Sometimes a confluence of events causes me to reflect upon my life. What follows are a few of my reflections.
I attended a university retirement reception Thursday. The room was bursting at the seams with the gentleman’s friends and colleagues—including myself. He has been much lauded throughout his long career—and deservedly so. And he still has much of his life left to live, but he wants to do it on his own terms. He wants to pursue his artwork, travel the world, and spend more of his time with his family. I will remember his warm smiles and his can do attitude. I also have several decades of service and contributions made in my department. Yet, I still feel young and can’t envision retiring yet—even if I could afford to in the future. I enjoy my work with and for our students and my colleagues.
Recently, I was invited to Chair the committee for a community organization’s education award scholarship. I have served on that committee since winning one of those award scholarships several years ago when I was studying for my doctorate. I’m ABD, but finishing seems out of reach for me with other demands upon my time—some of those demands are of my own creation, and imagination with my fiction writings, rather than doing academic writings. You see, my dream changed to being a storyteller. Yet, I can help others with their own education or recareering goals via this committee. So I accepted the task of being the committee Chair. I have chaired various committees over the years, so it is not a daunting task for me. And hopefully, I can aid in making the award application review process less painful for the committee—so we can focus on the joy of helping six to ten women with their pursuing their dreams.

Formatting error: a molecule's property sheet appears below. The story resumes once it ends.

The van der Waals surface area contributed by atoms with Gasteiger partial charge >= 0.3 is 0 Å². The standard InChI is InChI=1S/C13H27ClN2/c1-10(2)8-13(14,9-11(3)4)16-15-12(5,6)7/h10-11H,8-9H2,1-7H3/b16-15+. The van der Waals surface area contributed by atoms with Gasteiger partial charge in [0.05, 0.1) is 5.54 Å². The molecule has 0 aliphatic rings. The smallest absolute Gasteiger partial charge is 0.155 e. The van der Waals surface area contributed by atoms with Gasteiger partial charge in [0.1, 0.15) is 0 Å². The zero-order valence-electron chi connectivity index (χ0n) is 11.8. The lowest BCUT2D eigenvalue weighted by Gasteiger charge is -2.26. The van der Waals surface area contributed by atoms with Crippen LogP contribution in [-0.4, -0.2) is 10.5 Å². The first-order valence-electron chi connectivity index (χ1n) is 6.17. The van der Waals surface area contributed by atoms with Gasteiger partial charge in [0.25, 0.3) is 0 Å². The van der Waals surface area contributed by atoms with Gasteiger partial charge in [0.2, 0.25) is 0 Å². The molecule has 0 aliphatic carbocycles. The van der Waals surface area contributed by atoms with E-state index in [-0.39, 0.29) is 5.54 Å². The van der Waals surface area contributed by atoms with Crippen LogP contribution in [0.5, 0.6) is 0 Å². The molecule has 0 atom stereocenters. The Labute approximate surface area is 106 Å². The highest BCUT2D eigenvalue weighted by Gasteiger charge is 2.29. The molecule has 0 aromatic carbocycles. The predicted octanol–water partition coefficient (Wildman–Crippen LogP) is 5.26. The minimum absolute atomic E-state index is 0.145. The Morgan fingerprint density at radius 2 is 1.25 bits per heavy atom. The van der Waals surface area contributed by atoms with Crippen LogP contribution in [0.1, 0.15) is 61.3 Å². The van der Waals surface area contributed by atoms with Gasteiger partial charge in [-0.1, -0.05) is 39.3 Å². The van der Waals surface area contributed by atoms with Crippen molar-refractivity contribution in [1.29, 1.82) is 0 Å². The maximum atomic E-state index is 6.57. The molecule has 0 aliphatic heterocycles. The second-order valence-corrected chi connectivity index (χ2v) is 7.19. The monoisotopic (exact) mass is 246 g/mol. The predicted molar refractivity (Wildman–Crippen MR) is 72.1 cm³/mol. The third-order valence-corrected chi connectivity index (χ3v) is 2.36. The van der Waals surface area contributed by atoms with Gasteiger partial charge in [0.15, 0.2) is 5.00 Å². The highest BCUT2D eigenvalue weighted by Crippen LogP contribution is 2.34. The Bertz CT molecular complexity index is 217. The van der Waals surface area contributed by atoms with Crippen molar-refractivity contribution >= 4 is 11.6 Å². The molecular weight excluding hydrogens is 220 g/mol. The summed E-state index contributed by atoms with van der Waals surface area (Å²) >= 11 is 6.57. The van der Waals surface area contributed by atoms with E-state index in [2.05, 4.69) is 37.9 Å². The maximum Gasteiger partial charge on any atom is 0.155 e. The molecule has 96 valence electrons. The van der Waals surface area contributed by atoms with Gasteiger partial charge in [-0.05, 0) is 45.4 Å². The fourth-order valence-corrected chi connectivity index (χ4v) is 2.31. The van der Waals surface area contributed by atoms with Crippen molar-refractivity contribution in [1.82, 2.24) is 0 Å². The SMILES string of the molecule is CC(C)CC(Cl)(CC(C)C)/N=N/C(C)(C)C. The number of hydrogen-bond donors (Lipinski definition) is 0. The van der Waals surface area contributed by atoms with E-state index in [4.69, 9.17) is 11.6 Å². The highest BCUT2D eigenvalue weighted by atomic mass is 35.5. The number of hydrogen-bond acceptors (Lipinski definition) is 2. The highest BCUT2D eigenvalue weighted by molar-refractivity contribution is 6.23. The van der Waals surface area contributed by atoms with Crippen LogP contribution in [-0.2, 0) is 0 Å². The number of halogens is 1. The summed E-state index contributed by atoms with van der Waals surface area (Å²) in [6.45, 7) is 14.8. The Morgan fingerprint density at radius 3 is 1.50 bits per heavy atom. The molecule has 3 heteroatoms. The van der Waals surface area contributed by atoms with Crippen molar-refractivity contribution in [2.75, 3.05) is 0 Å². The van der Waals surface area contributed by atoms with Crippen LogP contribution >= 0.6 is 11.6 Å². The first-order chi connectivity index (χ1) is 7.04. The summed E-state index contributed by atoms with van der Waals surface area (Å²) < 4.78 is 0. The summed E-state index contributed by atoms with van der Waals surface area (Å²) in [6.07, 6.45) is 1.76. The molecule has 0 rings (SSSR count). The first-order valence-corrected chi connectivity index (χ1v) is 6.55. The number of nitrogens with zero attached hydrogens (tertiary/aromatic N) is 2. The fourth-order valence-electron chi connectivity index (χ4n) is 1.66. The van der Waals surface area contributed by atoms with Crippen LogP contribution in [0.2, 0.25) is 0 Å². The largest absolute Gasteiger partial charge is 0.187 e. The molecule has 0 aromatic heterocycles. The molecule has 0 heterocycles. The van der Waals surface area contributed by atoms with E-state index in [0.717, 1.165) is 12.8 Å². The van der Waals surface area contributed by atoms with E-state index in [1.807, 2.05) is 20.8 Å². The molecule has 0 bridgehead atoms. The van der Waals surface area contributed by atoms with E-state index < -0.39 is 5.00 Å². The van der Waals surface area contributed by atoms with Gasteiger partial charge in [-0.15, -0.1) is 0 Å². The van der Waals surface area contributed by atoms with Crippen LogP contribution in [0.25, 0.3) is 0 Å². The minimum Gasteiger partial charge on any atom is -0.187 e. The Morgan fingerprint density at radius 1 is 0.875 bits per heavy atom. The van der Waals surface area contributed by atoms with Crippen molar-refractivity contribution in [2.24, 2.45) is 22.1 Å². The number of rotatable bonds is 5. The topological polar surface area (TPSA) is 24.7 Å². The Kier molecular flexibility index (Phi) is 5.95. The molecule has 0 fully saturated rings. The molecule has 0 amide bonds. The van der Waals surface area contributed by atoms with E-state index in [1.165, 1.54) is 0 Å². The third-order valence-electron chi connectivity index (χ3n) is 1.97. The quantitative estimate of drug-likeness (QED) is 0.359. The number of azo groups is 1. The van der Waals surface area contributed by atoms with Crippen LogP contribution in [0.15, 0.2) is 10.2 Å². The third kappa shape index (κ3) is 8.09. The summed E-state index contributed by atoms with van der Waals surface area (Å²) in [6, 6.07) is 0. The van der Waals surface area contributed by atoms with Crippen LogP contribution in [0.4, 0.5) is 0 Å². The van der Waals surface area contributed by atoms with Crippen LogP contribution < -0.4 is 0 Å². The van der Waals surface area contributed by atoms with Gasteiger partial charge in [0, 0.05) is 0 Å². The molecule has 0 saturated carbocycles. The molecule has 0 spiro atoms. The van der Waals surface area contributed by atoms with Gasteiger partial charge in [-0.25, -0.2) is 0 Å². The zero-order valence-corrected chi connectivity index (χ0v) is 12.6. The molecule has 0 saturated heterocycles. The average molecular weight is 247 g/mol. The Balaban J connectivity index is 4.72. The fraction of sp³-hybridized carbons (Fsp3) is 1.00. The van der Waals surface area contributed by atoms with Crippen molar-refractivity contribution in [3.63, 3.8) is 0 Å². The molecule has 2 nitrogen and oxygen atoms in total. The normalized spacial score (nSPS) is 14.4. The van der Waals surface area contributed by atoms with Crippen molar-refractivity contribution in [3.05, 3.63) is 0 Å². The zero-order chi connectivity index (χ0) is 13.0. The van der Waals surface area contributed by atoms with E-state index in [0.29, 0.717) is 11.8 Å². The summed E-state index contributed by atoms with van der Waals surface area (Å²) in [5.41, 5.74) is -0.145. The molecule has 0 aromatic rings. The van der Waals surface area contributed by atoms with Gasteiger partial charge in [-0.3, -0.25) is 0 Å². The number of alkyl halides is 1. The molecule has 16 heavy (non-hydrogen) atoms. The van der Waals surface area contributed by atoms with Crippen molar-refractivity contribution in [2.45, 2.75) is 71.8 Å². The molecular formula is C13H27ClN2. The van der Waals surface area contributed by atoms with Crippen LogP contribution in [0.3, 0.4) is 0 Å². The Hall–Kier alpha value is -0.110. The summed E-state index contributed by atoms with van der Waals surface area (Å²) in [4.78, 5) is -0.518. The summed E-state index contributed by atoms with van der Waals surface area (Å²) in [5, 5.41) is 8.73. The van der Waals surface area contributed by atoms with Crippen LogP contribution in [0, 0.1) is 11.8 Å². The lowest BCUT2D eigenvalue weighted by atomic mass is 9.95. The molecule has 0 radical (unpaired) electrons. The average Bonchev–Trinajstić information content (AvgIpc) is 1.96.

Both of the previous examples were career or community service related. And like the retiree, I also aspire to goals beyond my career/job and community spheres. I write stories, doodle graphics, blog, and chat with new found friends around the world. And that talented and handsome British fella Richard Armitage–below as Sir Guy of Gisborne on this Guy Day Friday in a masterful painting by Yennefer Ice (thanks for link from Teresa A!) that captures the actor’s portrayal of his character’s anguished soul–is certainly a big part of that. And all of this is personally satisfying to me.
But where I live in my heart—day to day—involves three flesh and blood, corporeal beings. Two of them are furry—our doggies. With our little girl doggie helping me with my exercises by laying her head on my stomach for added resistance. Ha! She just wants to be with me. And if my focus is not entirely on her, it can at least be partially on her. Our older male doggie is more taciturn—wanting love and attention in small doses. Once he reaches his fill, he steps away and returns to his cushion. He used to be my couch companion when we first adopted him. But now at 55 pounds, our male doggie has ceded that right to our smaller 23 pound girl doggie—albeit grudgingly.